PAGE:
“As the commonwealth moves away from gas-powered vehicles, we are going to need increased access to charging stations,” said sponsor Michelle Ciccolo, D-Lexington. “With 40% of emissions coming out of transportation systems in the state, it is essential that we do everything we can to make owning and operating an electric vehicle as seamless as owning a gas vehicle. For that reason, we can’t have local siting boards prioritize aesthetics over access to charging.”

ALLOW SOME AUTONOMOUS VEHICLES ON BAY STATE ROADWAYS — Permits electric-powered autonomous vehicles to be operated on Bay State roadways. Current law does not allow any autonomous vehicles on these roads.

“We have a unique opportunity to ensure that the emerging technologies behind automated vehicles contribute to our efforts to reduce carbon emissions,” said sponsor Rep. Michael Day, D-Stoneham. “We know that personal cars, trucks and commercial vehicles are some of the biggest drivers of greenhouse gas emissions in Massachusetts, and this bill, if passed, would allow us to ensure that these new vehicles help us, and don’t hurt us, in our battle against climate change.”

INCREASE FINES FOR HANDICAPPED PARKING VIOLATIONS — Allows cities and towns to increase the current fines of $100 to $300 for drivers who violate handicapped parking violations. The bill would allow communities to assess an additional separate fine of up to $450 in addition to the $100 to $300 one. The up to $450 fine would be placed in a separate city or town account that would be used solely for funding and implementing the Americans with Disabilities Act on public property and in public buildings within the city or town where the violation took place.

“In my district and across the state, cities and towns through commissions on disabilities have plans to make their communities more accessible,” said Rep. Bruce Ayers, D-Quincy. “However, oftentimes a lack of funding prevents them from enacting their plans. This bill allows them to place some of the financial burden on the backs of those who violate the laws that exist to protect the rights of people with disabilities.”

QUOTABLE QUOTES — Farewell Edition: Four state representatives are exiting the House to take on new jobs in the federal or state government. Rep. Sheila Harrington, R-Groton, did not respond to several emails from Beacon Hill Roll Call asking her to comment on her appointment by Gov. Charlie Baker as clerk magistrate of the Gardner District Court.

Here are the other quotes and appointments:

“I could not be more thrilled to get started on Jan. 31, when FEMA Administrator Deanne Criswell administers the oath. I am honored to accept this appointment from President Biden, a man I have profound respect for, and greatly look forward to assisting with the emergency management needs of the six states and tribal lands of New England.” — Rep. Lori Ehrlich, D-Marblehead, on her appointment by President Biden as Region 1 administrator for the Federal Emergency Management Agency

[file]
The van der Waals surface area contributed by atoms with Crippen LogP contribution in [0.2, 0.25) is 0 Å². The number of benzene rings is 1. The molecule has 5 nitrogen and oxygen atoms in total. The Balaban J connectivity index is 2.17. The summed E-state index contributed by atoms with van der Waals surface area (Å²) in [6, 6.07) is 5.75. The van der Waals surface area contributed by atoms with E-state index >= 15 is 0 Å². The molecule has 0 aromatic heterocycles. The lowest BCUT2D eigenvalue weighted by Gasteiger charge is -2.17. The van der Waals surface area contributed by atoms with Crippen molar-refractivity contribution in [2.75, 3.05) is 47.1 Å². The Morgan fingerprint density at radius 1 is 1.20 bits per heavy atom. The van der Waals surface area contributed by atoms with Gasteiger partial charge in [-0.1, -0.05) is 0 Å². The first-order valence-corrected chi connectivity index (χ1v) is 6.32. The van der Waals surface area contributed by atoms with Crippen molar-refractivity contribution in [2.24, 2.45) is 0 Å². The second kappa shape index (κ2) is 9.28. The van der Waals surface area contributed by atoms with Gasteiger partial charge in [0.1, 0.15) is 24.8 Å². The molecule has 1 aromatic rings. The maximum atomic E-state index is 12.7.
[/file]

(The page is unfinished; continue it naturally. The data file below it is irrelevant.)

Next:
“Through the years (and with many hairstyles!) we directed our passion and hard work to create thoughtful policy in the proud spirit of the commonwealth.” — Ehrlich on her farewell post, which included many pictures of her through her tenure in the House

“To sum up my nine years in the House: I love the House. And I love the institution. I have great respect for this institution. It has been the honor of my lifetime to serve with all of you. So today, I’m leaving a place I love and a job I love for a chance to serve our country as the United States ambassador to Ireland.” — Rep. Claire Cronin, D-Brockton, on her appointment by President Biden as ambassador to Ireland. She was sworn in last week.

“For those of you who are interested, my hearing before the Senate Energy and Natural Resources Committee is planned for Feb. 3. I believe it will be webcast live and recorded for later viewing.” — Rep. Maria Robinson, D-Framingham, on her appointment by President Biden as assistant secretary of energy in the Office of Electricity.

HOW LONG WAS LAST WEEK’S SESSION? Beacon Hill Roll Call tracks the length of time that the House and Senate were in session each week. Many legislators say that legislative sessions are only one aspect of the Legislature’s job and that a lot of important work is done outside of the House and Senate chambers. They note that their jobs also involve committee work, research, constituent work and other matters that are important to their districts. Critics say that the Legislature does not meet regularly or long enough to debate and vote in public view on the thousands of pieces of legislation that have been filed. They note that the infrequency and brief length of sessions are misguided and lead to irresponsible late-night sessions and a mad rush to act on dozens of bills in the days immediately preceding the end of an annual session.

During the week of Jan. 17-21, the House met for a total of six hours and 50 minutes and the Senate met for a total of one hour and two minutes.

Bob Katzen welcomes feedback at bob@beaconhillrollcall.com.